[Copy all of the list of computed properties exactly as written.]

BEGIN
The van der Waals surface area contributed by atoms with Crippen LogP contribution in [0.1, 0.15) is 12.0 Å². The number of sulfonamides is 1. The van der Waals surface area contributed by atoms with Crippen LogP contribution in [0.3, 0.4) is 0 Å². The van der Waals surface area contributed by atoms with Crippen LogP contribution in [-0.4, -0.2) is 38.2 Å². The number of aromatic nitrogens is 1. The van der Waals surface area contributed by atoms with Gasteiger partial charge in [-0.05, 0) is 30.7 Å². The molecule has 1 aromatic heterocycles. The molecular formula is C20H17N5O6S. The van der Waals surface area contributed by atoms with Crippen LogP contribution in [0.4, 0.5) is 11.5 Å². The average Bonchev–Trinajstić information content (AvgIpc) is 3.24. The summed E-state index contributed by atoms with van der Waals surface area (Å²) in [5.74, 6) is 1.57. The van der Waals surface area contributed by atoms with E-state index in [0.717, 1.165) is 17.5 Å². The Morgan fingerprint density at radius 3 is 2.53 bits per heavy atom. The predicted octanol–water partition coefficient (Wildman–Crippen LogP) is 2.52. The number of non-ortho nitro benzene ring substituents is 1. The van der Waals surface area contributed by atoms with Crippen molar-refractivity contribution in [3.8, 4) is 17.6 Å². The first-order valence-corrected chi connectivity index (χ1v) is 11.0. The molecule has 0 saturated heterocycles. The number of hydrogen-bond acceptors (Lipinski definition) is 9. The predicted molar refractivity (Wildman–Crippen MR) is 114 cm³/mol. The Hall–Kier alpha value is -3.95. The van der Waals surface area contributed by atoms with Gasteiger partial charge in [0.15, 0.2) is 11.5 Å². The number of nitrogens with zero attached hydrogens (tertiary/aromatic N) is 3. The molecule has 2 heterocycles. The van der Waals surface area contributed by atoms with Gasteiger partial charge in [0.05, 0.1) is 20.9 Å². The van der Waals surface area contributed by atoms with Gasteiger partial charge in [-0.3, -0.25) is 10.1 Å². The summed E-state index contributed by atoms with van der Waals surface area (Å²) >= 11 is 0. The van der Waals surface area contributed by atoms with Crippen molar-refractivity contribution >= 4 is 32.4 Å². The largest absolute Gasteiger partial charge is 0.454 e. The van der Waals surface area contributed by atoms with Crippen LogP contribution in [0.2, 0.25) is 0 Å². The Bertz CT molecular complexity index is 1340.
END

The van der Waals surface area contributed by atoms with Crippen LogP contribution in [0.1, 0.15) is 12.0 Å². The number of sulfonamides is 1. The van der Waals surface area contributed by atoms with Crippen LogP contribution in [0.3, 0.4) is 0 Å². The van der Waals surface area contributed by atoms with Crippen LogP contribution in [-0.4, -0.2) is 38.2 Å². The number of aromatic nitrogens is 1. The van der Waals surface area contributed by atoms with Gasteiger partial charge in [-0.05, 0) is 30.7 Å². The molecule has 1 aromatic heterocycles. The molecular formula is C20H17N5O6S. The van der Waals surface area contributed by atoms with Crippen LogP contribution in [0.4, 0.5) is 11.5 Å². The average Bonchev–Trinajstić information content (AvgIpc) is 3.24. The summed E-state index contributed by atoms with van der Waals surface area (Å²) in [5.74, 6) is 1.57. The van der Waals surface area contributed by atoms with E-state index in [0.717, 1.165) is 17.5 Å². The Morgan fingerprint density at radius 3 is 2.53 bits per heavy atom. The predicted octanol–water partition coefficient (Wildman–Crippen LogP) is 2.52. The number of non-ortho nitro benzene ring substituents is 1. The van der Waals surface area contributed by atoms with Crippen molar-refractivity contribution in [3.8, 4) is 17.6 Å². The first-order valence-corrected chi connectivity index (χ1v) is 11.0. The molecule has 0 saturated heterocycles. The number of hydrogen-bond acceptors (Lipinski definition) is 9. The predicted molar refractivity (Wildman–Crippen MR) is 114 cm³/mol. The Hall–Kier alpha value is -3.95. The van der Waals surface area contributed by atoms with Gasteiger partial charge in [0.15, 0.2) is 11.5 Å². The number of nitrogens with zero attached hydrogens (tertiary/aromatic N) is 3. The molecule has 2 heterocycles. The van der Waals surface area contributed by atoms with Gasteiger partial charge in [0.05, 0.1) is 20.9 Å². The van der Waals surface area contributed by atoms with Gasteiger partial charge in [-0.3, -0.25) is 10.1 Å². The summed E-state index contributed by atoms with van der Waals surface area (Å²) >= 11 is 0. The van der Waals surface area contributed by atoms with Crippen molar-refractivity contribution >= 4 is 32.4 Å². The largest absolute Gasteiger partial charge is 0.454 e. The van der Waals surface area contributed by atoms with Crippen LogP contribution in [0.2, 0.25) is 0 Å². The Bertz CT molecular complexity index is 1340.